Many business-acquisition opportunities aren’t widely known about, even by investment bankers, because sellers fear roiling employees and customers by taping a for-sale sign in the window. Instead, they wait patiently for the right buyer to knock.
There are many businesses today “owned by 70-plus-year-olds that don’t know what they’re going to do with it,” says Ray Lampner, head of mergers and acquisitions for an Akron, Ohio, accounting firm.
Ken Thompson, an entrepreneur who has bought nearly 20 businesses, uses a strategy he dubs “call-mail-call.” Start by calling a few business owners in the industry and ask if they know someone who may be interested in selling. Don’t request an immediate answer, but say you’ll follow up. Two weeks later, send a letter with your business card reminding them about your desire to find prospective sellers and that you’ll call again soon. Finally, call back to inquire if they’ve come up with any possibilities.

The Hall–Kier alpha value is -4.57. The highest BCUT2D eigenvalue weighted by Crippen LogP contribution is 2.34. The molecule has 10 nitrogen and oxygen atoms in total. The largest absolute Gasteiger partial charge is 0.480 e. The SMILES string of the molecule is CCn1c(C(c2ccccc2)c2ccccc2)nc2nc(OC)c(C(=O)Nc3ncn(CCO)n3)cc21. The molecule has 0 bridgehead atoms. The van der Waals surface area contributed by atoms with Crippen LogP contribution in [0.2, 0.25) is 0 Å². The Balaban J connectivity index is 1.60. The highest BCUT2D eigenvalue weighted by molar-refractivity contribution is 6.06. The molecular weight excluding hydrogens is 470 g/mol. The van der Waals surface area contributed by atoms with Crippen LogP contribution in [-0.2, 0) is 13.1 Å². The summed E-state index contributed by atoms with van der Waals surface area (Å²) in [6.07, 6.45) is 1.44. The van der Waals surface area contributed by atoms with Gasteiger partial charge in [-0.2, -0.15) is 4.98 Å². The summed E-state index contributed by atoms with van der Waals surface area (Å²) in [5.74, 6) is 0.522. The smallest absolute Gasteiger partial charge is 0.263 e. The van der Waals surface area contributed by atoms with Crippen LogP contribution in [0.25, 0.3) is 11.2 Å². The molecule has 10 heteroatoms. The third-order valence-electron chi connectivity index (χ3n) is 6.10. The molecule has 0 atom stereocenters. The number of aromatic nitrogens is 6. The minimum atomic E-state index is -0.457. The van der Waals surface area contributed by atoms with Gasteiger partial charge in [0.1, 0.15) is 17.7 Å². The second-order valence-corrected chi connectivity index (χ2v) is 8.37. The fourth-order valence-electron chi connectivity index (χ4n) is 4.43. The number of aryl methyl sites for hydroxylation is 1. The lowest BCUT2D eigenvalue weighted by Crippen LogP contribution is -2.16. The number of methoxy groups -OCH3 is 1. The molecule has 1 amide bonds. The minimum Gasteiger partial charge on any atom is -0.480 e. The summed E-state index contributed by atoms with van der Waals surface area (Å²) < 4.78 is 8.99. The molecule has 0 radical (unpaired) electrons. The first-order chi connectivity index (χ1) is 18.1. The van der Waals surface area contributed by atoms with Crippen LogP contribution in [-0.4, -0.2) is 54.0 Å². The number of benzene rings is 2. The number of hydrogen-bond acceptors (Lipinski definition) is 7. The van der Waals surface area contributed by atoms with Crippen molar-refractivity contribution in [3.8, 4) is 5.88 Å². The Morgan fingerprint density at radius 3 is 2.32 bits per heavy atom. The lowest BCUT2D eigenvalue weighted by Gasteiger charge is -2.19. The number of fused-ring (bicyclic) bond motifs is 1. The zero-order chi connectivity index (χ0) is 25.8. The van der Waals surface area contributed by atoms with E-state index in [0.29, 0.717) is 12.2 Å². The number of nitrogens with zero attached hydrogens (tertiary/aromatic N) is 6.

This strategy works, Mr. Thompson says, because it shows you’re a serious buyer and allays the owner’s fear that “you’re the secretary’s boyfriend calling to figure out whether she’s going to be laid off.” Moreover, even if business owners you contact aren’t looking to sell, they likely know another who is.
Other resources are trade-group newsletters with classified ads, and accountants, who often know interested sellers before they’re officially hunting for buyers.
Photo by kirstenjoyhill.
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